Biokitsch in Art: And the Survival of the Prettiest

dc.contributorAalto-yliopistofi
dc.contributorAalto Universityen
dc.contributor.authorBeloff, Laura
dc.contributor.departmentDepartment of Art and Media
dc.contributor.editorRyynänen, Max
dc.contributor.editorBarragán, Paco
dc.date.accessioned2023-05-10T06:30:04Z
dc.date.available2023-05-10T06:30:04Z
dc.date.embargoinfo:eu-repo/date/embargoEnd/2025-04-26
dc.date.issued2023-04-26
dc.description.abstractToday’s and tomorrow’s biotechnology developments are opening up many possibilities for modifying organisms, including the development of new visual appearances. Even when the contemporary focus of biotechnology is primarily on the functional side, which is offering us (humans) useful applications in various fields, one cannot help pondering the possibilities for novel aesthetics in organisms’ appearances, but also reasons for making certain choices over others—and what these choices imply. The article focuses on the relationship between kitsch and biological living organisms, especially through investigating the recent practices and growing interest in bioart and biotech arts. These provide relevant examples and include examples from cultural history. In the field of the visual arts and humanities, artists working with biological and biotech arts are at the forefront of understanding with a wide perspective the potentialities and the societal implications of science and technology developments. Artistic projects emerging from biological and biotech arts are often presented with aesthetics adopted from laboratories and scientific experiments; they incorporate petri dishes, glassware, hardware components, and clinical machine parts. Among the numerous artworks with these kinds of typical laboratory aesthetics are also examples that stand out with their different aesthetics, which, when looked at from a traditional high-art perspective, could be seen in the light of the definition of kitsch. Kitsch is commonly claimed to attest to “poor taste,” excessive cuteness, or sentimentality. However, when these artworks are investigated through a wider societal perspective, the works seem to have additional layers which affect, challenge, and play with kitsch aspects.en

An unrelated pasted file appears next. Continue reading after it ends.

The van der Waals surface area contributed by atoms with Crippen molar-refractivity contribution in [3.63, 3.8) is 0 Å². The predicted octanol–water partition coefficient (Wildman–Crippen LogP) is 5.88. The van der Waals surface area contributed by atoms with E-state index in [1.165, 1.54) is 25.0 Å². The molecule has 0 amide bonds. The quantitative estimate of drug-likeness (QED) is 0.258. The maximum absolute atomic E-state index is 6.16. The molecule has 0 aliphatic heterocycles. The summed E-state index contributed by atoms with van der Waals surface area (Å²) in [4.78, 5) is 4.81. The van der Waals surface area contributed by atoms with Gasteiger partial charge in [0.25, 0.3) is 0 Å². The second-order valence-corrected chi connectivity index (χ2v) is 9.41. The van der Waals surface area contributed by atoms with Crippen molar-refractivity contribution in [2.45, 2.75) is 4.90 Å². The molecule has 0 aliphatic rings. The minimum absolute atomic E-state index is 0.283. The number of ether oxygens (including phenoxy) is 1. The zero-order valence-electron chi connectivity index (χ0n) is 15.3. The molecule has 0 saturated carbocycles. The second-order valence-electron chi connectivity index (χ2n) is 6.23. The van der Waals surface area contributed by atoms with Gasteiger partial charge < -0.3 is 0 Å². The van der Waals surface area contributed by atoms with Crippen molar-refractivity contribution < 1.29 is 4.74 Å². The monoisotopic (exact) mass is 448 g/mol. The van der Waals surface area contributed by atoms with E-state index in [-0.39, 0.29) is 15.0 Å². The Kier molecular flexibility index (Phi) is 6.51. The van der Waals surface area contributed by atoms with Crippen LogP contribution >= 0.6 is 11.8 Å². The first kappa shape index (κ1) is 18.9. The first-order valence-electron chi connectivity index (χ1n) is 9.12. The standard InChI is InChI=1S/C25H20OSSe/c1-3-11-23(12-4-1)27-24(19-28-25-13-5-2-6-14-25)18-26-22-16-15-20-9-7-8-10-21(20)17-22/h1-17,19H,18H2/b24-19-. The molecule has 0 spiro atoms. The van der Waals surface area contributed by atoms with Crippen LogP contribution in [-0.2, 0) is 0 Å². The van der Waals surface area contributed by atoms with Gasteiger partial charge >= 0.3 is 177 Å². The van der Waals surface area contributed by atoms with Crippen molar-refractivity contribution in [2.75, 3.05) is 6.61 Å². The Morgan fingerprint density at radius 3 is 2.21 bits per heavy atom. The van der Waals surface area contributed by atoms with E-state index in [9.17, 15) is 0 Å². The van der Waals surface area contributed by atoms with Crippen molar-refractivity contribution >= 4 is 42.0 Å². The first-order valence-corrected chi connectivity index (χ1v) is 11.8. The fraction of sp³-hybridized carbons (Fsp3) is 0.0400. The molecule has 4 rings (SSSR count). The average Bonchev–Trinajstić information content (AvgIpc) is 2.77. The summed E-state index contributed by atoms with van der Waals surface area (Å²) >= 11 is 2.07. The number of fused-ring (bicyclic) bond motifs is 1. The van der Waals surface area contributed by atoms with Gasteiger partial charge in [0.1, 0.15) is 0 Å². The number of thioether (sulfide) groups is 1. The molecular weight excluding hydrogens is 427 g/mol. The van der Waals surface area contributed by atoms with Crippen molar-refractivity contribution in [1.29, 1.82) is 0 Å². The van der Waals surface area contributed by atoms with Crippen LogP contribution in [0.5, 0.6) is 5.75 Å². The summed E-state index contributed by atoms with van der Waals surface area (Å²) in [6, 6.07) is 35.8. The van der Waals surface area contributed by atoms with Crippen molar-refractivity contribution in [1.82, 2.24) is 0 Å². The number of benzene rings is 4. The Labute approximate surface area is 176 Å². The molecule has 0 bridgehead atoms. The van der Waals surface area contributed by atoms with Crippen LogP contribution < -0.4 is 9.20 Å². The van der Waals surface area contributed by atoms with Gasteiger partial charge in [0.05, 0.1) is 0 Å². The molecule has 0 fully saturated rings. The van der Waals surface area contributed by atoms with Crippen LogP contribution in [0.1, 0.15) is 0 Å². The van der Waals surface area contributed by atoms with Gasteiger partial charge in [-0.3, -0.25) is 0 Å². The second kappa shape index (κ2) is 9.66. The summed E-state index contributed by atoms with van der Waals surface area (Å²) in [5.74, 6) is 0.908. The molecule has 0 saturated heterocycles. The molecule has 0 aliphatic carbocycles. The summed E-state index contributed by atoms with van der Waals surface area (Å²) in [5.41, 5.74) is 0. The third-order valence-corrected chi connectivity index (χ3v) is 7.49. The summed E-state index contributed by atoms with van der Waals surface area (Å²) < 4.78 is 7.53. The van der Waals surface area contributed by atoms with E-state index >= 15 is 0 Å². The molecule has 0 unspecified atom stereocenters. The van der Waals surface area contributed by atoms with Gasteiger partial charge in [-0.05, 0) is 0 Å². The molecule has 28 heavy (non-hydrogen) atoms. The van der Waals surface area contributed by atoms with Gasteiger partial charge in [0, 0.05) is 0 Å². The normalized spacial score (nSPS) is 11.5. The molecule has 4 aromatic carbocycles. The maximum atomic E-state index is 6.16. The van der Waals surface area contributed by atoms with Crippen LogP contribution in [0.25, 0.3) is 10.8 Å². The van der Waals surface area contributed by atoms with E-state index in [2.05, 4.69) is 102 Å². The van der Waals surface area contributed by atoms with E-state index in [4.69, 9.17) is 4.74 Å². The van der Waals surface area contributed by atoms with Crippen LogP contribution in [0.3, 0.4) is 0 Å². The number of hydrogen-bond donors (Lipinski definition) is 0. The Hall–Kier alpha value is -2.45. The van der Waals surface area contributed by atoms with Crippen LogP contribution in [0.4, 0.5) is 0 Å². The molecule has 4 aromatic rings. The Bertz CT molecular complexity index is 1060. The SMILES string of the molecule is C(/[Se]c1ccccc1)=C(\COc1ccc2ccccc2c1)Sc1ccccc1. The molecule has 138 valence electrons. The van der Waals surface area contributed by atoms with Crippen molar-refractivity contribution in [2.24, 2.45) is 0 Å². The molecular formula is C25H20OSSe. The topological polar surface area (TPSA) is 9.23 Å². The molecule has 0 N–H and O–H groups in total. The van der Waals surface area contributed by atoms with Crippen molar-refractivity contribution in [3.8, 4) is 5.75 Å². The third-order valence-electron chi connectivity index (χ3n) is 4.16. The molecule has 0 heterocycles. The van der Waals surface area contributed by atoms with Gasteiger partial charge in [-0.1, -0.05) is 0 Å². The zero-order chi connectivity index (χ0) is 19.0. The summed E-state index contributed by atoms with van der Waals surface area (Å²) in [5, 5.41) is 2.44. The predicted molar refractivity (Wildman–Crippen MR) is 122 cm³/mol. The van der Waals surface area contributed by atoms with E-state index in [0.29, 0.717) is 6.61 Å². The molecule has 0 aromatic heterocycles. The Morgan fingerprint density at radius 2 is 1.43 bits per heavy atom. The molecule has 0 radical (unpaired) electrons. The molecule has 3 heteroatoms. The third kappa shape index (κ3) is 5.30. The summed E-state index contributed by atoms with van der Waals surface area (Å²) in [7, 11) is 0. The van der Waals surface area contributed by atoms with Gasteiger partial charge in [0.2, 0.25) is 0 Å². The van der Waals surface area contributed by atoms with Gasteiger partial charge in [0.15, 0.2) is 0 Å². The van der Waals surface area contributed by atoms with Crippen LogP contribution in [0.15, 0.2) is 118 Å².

dc.description.versionPeer revieweden
dc.format.extent13
dc.format.extent249-262
dc.identifier.citationBeloff , L 2023 , Biokitsch in Art: And the Survival of the Prettiest . in M Ryynänen & P Barragán (eds) , The Changing Meaning of Kitsch : From Rejection to Acceptance . Palgrave Macmillan , pp. 249-262 . https://doi.org/10.1007/978-3-031-16632-7_10en
dc.identifier.doi10.1007/978-3-031-16632-7_10
dc.identifier.isbn978-3-031-16631-0
dc.identifier.isbn978-3-031-16632-7
dc.identifier.otherPURE UUID: cf32ecc0-7a15-4857-9597-126bc1927207
dc.identifier.otherPURE ITEMURL: https://research.aalto.fi/en/publications/cf32ecc0-7a15-4857-9597-126bc1927207
dc.identifier.otherPURE LINK: https://link.springer.com/book/10.1007/978-3-031-16632-7#bibliographic-information
dc.identifier.otherPURE LINK: http://www.scopus.com/inward/record.url?scp=85171001040&partnerID=8YFLogxK
dc.identifier.urihttps://aaltodoc.aalto.fi/handle/123456789/120718
dc.identifier.urnURN:NBN:fi:aalto-202305103056
dc.language.isoenen
dc.relation.ispartofseriesThe Changing Meaning of Kitschen
dc.rightsembargoedAccessen
dc.subject.keywordKitsch
dc.subject.keywordBioart
dc.subject.keywordNature-culture
dc.subject.keywordEnvironment
dc.subject.keywordBiokitsch
dc.titleBiokitsch in Art: And the Survival of the Prettiesten
dc.typeA3 Kirjan tai muun kokoomateoksen osafi
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